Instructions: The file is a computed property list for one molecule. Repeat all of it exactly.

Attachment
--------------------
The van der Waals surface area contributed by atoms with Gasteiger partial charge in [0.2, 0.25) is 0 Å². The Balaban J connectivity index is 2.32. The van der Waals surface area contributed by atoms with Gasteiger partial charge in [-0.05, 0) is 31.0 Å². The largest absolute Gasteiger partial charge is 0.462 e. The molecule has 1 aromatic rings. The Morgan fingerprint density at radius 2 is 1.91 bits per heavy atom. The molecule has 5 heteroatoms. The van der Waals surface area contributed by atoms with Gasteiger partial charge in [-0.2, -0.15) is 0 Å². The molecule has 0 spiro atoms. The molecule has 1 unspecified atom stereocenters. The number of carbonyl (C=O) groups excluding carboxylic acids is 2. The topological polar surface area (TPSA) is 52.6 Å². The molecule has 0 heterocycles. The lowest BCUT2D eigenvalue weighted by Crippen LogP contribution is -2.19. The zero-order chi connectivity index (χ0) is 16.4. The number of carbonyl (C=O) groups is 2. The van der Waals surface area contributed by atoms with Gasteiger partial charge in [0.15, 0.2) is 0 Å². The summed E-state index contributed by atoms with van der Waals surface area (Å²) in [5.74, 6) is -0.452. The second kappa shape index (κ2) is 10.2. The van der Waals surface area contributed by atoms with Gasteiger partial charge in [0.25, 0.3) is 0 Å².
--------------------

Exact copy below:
The van der Waals surface area contributed by atoms with Gasteiger partial charge in [0.2, 0.25) is 0 Å². The Balaban J connectivity index is 2.32. The van der Waals surface area contributed by atoms with Gasteiger partial charge in [-0.05, 0) is 31.0 Å². The largest absolute Gasteiger partial charge is 0.462 e. The molecule has 1 aromatic rings. The Morgan fingerprint density at radius 2 is 1.91 bits per heavy atom. The molecule has 5 heteroatoms. The van der Waals surface area contributed by atoms with Gasteiger partial charge in [-0.2, -0.15) is 0 Å². The molecule has 0 spiro atoms. The molecule has 1 unspecified atom stereocenters. The number of carbonyl (C=O) groups excluding carboxylic acids is 2. The topological polar surface area (TPSA) is 52.6 Å². The molecule has 0 heterocycles. The lowest BCUT2D eigenvalue weighted by Crippen LogP contribution is -2.19. The zero-order chi connectivity index (χ0) is 16.4. The number of carbonyl (C=O) groups is 2. The van der Waals surface area contributed by atoms with Gasteiger partial charge in [0.15, 0.2) is 0 Å². The summed E-state index contributed by atoms with van der Waals surface area (Å²) in [5.74, 6) is -0.452. The second kappa shape index (κ2) is 10.2. The van der Waals surface area contributed by atoms with Gasteiger partial charge in [0.25, 0.3) is 0 Å².